I have to start this review by saying that I absolutely love that we get original story/vision graphic novels like 2 Sisters. I may not always like them but I’m always intrigued and very glad for the opportunity to read and enjoy distinct and unique points of view. With this particular book, which is a 1-volume stand-alone story, author Kindt avoids a simple narrative and instead interweaves several stories independent of chronology or linear narrative. The stories – a Greek cup’s journey through history, a female pirate, and a woman in London during WWI sending money back to her sister – remain independent for a long time but do eventually intersect. But the ending isn’t the intersection expected.
Story: Elle is dating a bloke in London while engaged as an ambulance driver during World War II. When his building is bombed and he is killed, she is recruited to become a spy and avenge his loss. Although she is sending money home to her older sister, she agrees to do many different espionage deeds – each one killing her a little inside. At the same time, we learn of a woman on a ship captured by pirates – who cuts her hair off to join the pirate crew as a desperate act of survival. And in ancient Greece, a slave escapes her shackles, sneaks into baths, and steals a gold cup. She sells it to purchase a horse and flee Greece.
The common thread of all the stories is, ostensibly, the Greek cup. As it travels through history, it tells a tale of strong women who use it to find their salvation in different ways. Although each woman opts for a lonely life, she is freed of the shackles binding her thanks to what she does with the cup. How each encounters the cup is truly random and all the more interesting because of those quirks of fate. So although the cup may seem like the main theme, what we really have are stories of survival and strength by women through history.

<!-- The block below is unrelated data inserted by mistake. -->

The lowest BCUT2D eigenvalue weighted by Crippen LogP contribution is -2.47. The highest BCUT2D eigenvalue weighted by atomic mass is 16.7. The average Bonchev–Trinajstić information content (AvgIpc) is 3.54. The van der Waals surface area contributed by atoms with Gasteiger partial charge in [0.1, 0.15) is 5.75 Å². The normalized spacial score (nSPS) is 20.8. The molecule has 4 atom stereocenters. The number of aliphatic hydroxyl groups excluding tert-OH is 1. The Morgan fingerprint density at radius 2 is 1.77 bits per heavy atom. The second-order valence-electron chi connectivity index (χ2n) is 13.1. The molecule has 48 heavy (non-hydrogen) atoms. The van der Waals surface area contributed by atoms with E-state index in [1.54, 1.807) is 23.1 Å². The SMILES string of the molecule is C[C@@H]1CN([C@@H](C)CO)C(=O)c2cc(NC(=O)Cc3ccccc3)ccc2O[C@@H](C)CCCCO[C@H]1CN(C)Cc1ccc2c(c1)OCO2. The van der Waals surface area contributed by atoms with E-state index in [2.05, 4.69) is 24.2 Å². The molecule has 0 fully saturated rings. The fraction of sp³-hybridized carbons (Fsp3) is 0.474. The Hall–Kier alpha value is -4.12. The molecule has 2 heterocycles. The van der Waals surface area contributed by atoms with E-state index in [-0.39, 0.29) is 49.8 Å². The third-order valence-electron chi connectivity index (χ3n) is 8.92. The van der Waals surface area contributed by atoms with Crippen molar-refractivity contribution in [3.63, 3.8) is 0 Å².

The art is sketchy, angular and surprisingly simple – making it at times difficult to interpret. Each page really must be studied since there are few words and only small changes mark important information. Honestly, the book can be very difficult to follow and definitely rewards upon rereads. If a reader isn’t following carefully, a lot of the plot and characters’ actions will be mystifying.
2 Sisters is a book that really shows its depth and nuance the more it is read. Since the book jumps around quite a bit and author Kindt enjoys turning situations on their head (literally, in the case of one pirate) the underlying messages can easily be lost. This isn’t for the casual reader who wants to peruse, get an easy payoff, and then chuck; it really gets better and better with rereads.
There is a lot of story here and it may seem too many tangents if not read carefully. It all does tie up in the end with a rather large plot twist – and what look like throwaway scenes in the beginning suddenly make a lot of sense once the book is finished. For those who enjoy a book that challenges and intrigues, 2 Sisters is a good choice. Everyone else is likely going to be left scratching their head at the simplistic drawings and puzzling storyline. Reviewed from an advance reader copy provided by the publisher.